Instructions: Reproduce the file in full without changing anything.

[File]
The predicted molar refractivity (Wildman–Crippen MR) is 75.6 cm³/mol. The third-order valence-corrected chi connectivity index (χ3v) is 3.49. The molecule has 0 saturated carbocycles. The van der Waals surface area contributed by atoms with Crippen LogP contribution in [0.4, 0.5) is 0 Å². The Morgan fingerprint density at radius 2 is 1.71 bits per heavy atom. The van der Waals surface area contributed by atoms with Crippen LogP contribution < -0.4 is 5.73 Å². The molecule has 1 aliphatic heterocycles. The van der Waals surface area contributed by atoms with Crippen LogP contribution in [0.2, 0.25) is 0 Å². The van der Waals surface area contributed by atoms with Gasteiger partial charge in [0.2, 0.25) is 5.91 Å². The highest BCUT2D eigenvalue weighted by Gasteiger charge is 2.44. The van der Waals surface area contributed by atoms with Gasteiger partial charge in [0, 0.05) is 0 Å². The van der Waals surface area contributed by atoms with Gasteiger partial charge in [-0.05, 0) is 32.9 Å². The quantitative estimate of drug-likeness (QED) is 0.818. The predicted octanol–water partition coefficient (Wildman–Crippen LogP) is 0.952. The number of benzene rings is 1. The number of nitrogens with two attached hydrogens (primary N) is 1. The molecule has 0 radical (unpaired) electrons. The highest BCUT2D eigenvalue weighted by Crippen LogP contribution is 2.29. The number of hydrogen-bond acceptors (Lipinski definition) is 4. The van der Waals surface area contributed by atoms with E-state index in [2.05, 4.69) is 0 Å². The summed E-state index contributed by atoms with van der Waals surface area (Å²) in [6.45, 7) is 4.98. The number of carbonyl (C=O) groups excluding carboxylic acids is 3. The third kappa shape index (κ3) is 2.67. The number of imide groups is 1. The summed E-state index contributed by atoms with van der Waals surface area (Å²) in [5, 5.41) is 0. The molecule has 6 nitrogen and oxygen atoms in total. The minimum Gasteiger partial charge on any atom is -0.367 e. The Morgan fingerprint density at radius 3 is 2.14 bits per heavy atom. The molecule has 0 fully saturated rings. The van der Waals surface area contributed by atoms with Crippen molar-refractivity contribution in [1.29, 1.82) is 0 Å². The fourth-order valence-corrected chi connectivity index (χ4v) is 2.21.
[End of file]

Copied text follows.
The predicted molar refractivity (Wildman–Crippen MR) is 75.6 cm³/mol. The third-order valence-corrected chi connectivity index (χ3v) is 3.49. The molecule has 0 saturated carbocycles. The van der Waals surface area contributed by atoms with Crippen LogP contribution in [0.4, 0.5) is 0 Å². The Morgan fingerprint density at radius 2 is 1.71 bits per heavy atom. The van der Waals surface area contributed by atoms with Crippen LogP contribution < -0.4 is 5.73 Å². The molecule has 1 aliphatic heterocycles. The van der Waals surface area contributed by atoms with Crippen LogP contribution in [0.2, 0.25) is 0 Å². The van der Waals surface area contributed by atoms with Gasteiger partial charge in [0.2, 0.25) is 5.91 Å². The highest BCUT2D eigenvalue weighted by Gasteiger charge is 2.44. The van der Waals surface area contributed by atoms with Gasteiger partial charge in [0, 0.05) is 0 Å². The van der Waals surface area contributed by atoms with Gasteiger partial charge in [-0.05, 0) is 32.9 Å². The quantitative estimate of drug-likeness (QED) is 0.818. The predicted octanol–water partition coefficient (Wildman–Crippen LogP) is 0.952. The number of benzene rings is 1. The number of nitrogens with two attached hydrogens (primary N) is 1. The molecule has 0 radical (unpaired) electrons. The highest BCUT2D eigenvalue weighted by Crippen LogP contribution is 2.29. The number of hydrogen-bond acceptors (Lipinski definition) is 4. The van der Waals surface area contributed by atoms with E-state index in [2.05, 4.69) is 0 Å². The summed E-state index contributed by atoms with van der Waals surface area (Å²) in [6.45, 7) is 4.98. The number of carbonyl (C=O) groups excluding carboxylic acids is 3. The third kappa shape index (κ3) is 2.67. The number of imide groups is 1. The summed E-state index contributed by atoms with van der Waals surface area (Å²) in [5, 5.41) is 0. The molecule has 6 nitrogen and oxygen atoms in total. The minimum Gasteiger partial charge on any atom is -0.367 e. The Morgan fingerprint density at radius 3 is 2.14 bits per heavy atom. The molecule has 0 fully saturated rings. The van der Waals surface area contributed by atoms with Crippen molar-refractivity contribution in [1.29, 1.82) is 0 Å². The fourth-order valence-corrected chi connectivity index (χ4v) is 2.21.